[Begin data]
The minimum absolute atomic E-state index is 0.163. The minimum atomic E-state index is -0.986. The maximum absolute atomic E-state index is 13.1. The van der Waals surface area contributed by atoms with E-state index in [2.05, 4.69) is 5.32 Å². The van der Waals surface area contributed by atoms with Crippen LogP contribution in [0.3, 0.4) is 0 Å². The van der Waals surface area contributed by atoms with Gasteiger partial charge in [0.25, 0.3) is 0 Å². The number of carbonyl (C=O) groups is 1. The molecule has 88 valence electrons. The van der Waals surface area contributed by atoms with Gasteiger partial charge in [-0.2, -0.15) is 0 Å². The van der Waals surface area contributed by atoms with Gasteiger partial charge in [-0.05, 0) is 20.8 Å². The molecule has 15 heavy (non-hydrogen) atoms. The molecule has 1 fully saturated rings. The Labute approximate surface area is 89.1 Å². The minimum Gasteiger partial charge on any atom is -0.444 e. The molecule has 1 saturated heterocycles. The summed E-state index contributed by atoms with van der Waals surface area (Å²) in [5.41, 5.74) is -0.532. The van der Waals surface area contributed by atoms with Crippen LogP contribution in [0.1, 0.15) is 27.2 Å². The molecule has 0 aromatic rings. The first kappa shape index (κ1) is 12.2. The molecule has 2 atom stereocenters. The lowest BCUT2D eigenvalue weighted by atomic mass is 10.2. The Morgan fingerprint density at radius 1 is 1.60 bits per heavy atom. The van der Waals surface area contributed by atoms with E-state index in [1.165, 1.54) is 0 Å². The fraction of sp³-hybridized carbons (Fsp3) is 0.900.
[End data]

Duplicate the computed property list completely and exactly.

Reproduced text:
The minimum absolute atomic E-state index is 0.163. The minimum atomic E-state index is -0.986. The maximum absolute atomic E-state index is 13.1. The van der Waals surface area contributed by atoms with E-state index in [2.05, 4.69) is 5.32 Å². The van der Waals surface area contributed by atoms with Crippen LogP contribution in [0.3, 0.4) is 0 Å². The van der Waals surface area contributed by atoms with Gasteiger partial charge in [0.25, 0.3) is 0 Å². The number of carbonyl (C=O) groups is 1. The molecule has 88 valence electrons. The van der Waals surface area contributed by atoms with Gasteiger partial charge in [-0.2, -0.15) is 0 Å². The van der Waals surface area contributed by atoms with Gasteiger partial charge in [-0.05, 0) is 20.8 Å². The molecule has 15 heavy (non-hydrogen) atoms. The molecule has 1 fully saturated rings. The Labute approximate surface area is 89.1 Å². The minimum Gasteiger partial charge on any atom is -0.444 e. The molecule has 1 saturated heterocycles. The summed E-state index contributed by atoms with van der Waals surface area (Å²) in [5.41, 5.74) is -0.532. The van der Waals surface area contributed by atoms with Crippen LogP contribution in [0.1, 0.15) is 27.2 Å². The molecule has 0 aromatic rings. The first kappa shape index (κ1) is 12.2. The molecule has 2 atom stereocenters. The lowest BCUT2D eigenvalue weighted by atomic mass is 10.2. The Morgan fingerprint density at radius 1 is 1.60 bits per heavy atom. The van der Waals surface area contributed by atoms with E-state index in [1.165, 1.54) is 0 Å². The fraction of sp³-hybridized carbons (Fsp3) is 0.900.